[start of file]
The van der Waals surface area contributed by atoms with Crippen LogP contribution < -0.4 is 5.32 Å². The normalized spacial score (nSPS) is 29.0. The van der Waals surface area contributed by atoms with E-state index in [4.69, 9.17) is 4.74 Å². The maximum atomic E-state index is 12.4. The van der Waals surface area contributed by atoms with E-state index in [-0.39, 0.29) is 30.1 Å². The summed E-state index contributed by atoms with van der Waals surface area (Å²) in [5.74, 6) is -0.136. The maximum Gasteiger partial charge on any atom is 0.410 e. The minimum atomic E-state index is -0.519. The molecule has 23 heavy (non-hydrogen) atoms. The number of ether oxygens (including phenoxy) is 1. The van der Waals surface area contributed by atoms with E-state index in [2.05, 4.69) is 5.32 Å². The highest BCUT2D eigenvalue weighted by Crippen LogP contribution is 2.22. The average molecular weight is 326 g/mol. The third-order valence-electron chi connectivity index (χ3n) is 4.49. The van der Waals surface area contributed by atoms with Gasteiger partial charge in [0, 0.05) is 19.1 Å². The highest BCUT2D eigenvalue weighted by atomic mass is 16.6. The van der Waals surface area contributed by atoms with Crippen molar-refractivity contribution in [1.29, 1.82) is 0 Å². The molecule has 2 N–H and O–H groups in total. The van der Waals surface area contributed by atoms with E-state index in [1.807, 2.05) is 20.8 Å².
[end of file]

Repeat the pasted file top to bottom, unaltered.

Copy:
The van der Waals surface area contributed by atoms with Crippen LogP contribution < -0.4 is 5.32 Å². The normalized spacial score (nSPS) is 29.0. The van der Waals surface area contributed by atoms with E-state index in [4.69, 9.17) is 4.74 Å². The maximum atomic E-state index is 12.4. The van der Waals surface area contributed by atoms with E-state index in [-0.39, 0.29) is 30.1 Å². The summed E-state index contributed by atoms with van der Waals surface area (Å²) in [5.74, 6) is -0.136. The maximum Gasteiger partial charge on any atom is 0.410 e. The minimum atomic E-state index is -0.519. The molecule has 23 heavy (non-hydrogen) atoms. The number of ether oxygens (including phenoxy) is 1. The van der Waals surface area contributed by atoms with E-state index in [2.05, 4.69) is 5.32 Å². The highest BCUT2D eigenvalue weighted by Crippen LogP contribution is 2.22. The average molecular weight is 326 g/mol. The third-order valence-electron chi connectivity index (χ3n) is 4.49. The van der Waals surface area contributed by atoms with Gasteiger partial charge in [0, 0.05) is 19.1 Å². The highest BCUT2D eigenvalue weighted by atomic mass is 16.6. The van der Waals surface area contributed by atoms with Crippen molar-refractivity contribution in [1.29, 1.82) is 0 Å². The molecule has 2 N–H and O–H groups in total. The van der Waals surface area contributed by atoms with E-state index in [1.807, 2.05) is 20.8 Å².